NASA’s optimistic SpaceX Falcon 9 engine issue resolved, clearing the way for crew launches –

NASA’s optimistic SpaceX Falcon 9 engine issue resolved, clearing the way for crew launches

A “micro” engine problem that triggered Last second abortion A SpaceX Falcon 9 rocket is resolved earlier this month, engineers believe, and if ongoing tests go well, NASA plans to move on Launch of four astronauts On November 14, with another Falcon 9, officials said on Wednesday.

Meanwhile, SpaceX “Crew-1” commander Michael Hopkins, pilot Victor Glover, Shannon Walker and Japanese astronaut Soichi Noguchi went into initial quarantine last weekend, taking extra steps beyond the space already due to coronovirus to ensure For that there are four viruses. Free for launch.

The liftoff from historic Pad 39A at Kennedy Space Center is targeted for Saturday, November 14 at 7:49 pm EST. If all goes well, the crew will execute an automatic resistor, docking at the forward port Eight-and-A of the Dragon Space Station — hours after flow, at 4:04 a.m. the next day.

SpaceX Crew-1 astronauts during SpaceX’s trip to Hawthorne, California, spacecraft manufacturing facility (left to right): Shannon Walker, pilot Victor Glover, Commander Michael Hopkins and Japanese astronaut Shoun Noguchi.


If inclement weather or other problems delay the on-time launch, the crew has a backup launch opportunity on Sunday 15 November at 7:27 pm, setting up docking the following day. If the ground does not fall by then, the crew will have to wait for the Russian spacecraft on 18 November.

“The crew performed well,” said Steve Stich, manager of NASA’s commercial crew program. “As we started working through the (engine) anomaly and started to see a way to fly on the 14th, we put the crew in a soft quarantine this past weekend.

“They’ve been in a lot of telecon and are listening to what’s going on with vehicles. We have a little bit more work to do on this engine anomaly, but I think we (launch) have a lot Look at the good way. ” ‘We will fly when we are ready.’

NASA managers originally expected the SpaceX Crew-1 mission to begin early this month. But the flight was delayed, first to allow more time between Rubin’s October 14 launch and another October three-man Soyuz crew to return to Earth, and then the last-second Falcon 9 launch. Due October 3.

The Falcon 9 carrying the US Space Force global positioning system navigation satellite was not harmed, but the flight was halted while engineers worked to explain what went wrong and what might be needed to prevent additional problems. is.

Hans Koenigsmann, SpaceX’s vice president for build and flight reliability, said during a teleconference Wednesday that the rocket’s flight computer aborted after detecting abnormal pressure readings in the turbopump machinery used by the rocket’s two first-nine engine engines. Gave permission.

The suspect engines were removed and shipped to SpaceX’s Texas flight test facility, where engineers were able to replicate pressure readings.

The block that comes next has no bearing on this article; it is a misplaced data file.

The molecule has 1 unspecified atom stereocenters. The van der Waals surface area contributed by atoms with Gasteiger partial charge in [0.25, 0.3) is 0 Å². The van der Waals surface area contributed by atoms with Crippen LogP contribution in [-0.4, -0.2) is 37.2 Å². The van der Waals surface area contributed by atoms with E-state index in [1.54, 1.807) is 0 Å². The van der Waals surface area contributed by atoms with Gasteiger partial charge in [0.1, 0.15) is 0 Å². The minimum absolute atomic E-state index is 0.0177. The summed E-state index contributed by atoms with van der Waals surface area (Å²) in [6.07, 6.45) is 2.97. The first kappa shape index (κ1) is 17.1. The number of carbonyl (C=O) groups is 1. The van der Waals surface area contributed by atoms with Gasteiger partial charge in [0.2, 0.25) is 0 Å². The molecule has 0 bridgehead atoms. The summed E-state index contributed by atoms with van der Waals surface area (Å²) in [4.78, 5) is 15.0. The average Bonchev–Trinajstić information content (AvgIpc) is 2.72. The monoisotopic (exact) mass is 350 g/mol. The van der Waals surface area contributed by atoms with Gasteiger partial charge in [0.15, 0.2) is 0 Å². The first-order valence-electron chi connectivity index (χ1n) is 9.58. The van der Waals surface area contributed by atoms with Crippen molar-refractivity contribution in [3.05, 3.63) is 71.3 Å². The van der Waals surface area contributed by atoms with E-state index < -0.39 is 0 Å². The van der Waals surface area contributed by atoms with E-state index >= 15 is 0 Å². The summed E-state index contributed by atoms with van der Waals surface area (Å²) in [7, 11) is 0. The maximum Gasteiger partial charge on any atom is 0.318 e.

Koenigsmann said a detailed inspection revealed a small amount of nail polish-like red lacquer, which is used to clean the components after healing, which was not thoroughly cleaned And had closed the 1/16-inch-wide vent line.

As a result, the “igniter liquid” used to spin turbopumps reached the machinery very soon, throwing off the engine start sequence. If the flight computer had not aborted the launch, Koenigsman said, the engine was likely to be damaged during this period, called a “hard start”.

“It’s not necessary, but in most cases, you know, it degrades the engine,” he said, “and it can cause little damage to the engine. In extreme cases, it can cause more damage. So In general., You don’t want that, you want a good startup. “

On May 30, the SpaceX Falcon 9 rocket sent two NASA astronauts from the Kennedy Space Center on a test flight to the International Space Station. The first operational flight of the crew drone, carrying four astronauts, is targeted for launch on 14 November.


After finding blocked vent lines in the two engines responsible for the abortion, SpaceX reviewed data from engines in its fleet of Falcon 9 rockets and found three more with similar problems: one on November 10 from California to Earth Science Satellite Two in Slate Crew-1 Falcon 9 for use to launch.

In all five cases, blocked Marine lines were found in new Merlin engines that have not yet gone into space.

Koenigsmann said that SpaceX is working with its vendors to allow the hardware to be cleaned more thoroughly and inspected in the future before new engines are built. The company is also reevaluating other components that may be susceptible to similar issues.

In any case, all five engines are being replaced with well-inspected Merlin which is known to be free from any such obstruction.

SpaceX plans to make another attempt to launch a global positioning system satellite next Thursday, sources say, followed by the Sentinel 6-Michael Freelich Earth observation satellite to be launched on November 10.

Stitch said the Crew-1 launch date will depend on the results of the GPS launch next week, to ensure that pilots employ other unspecified changes during the flight.


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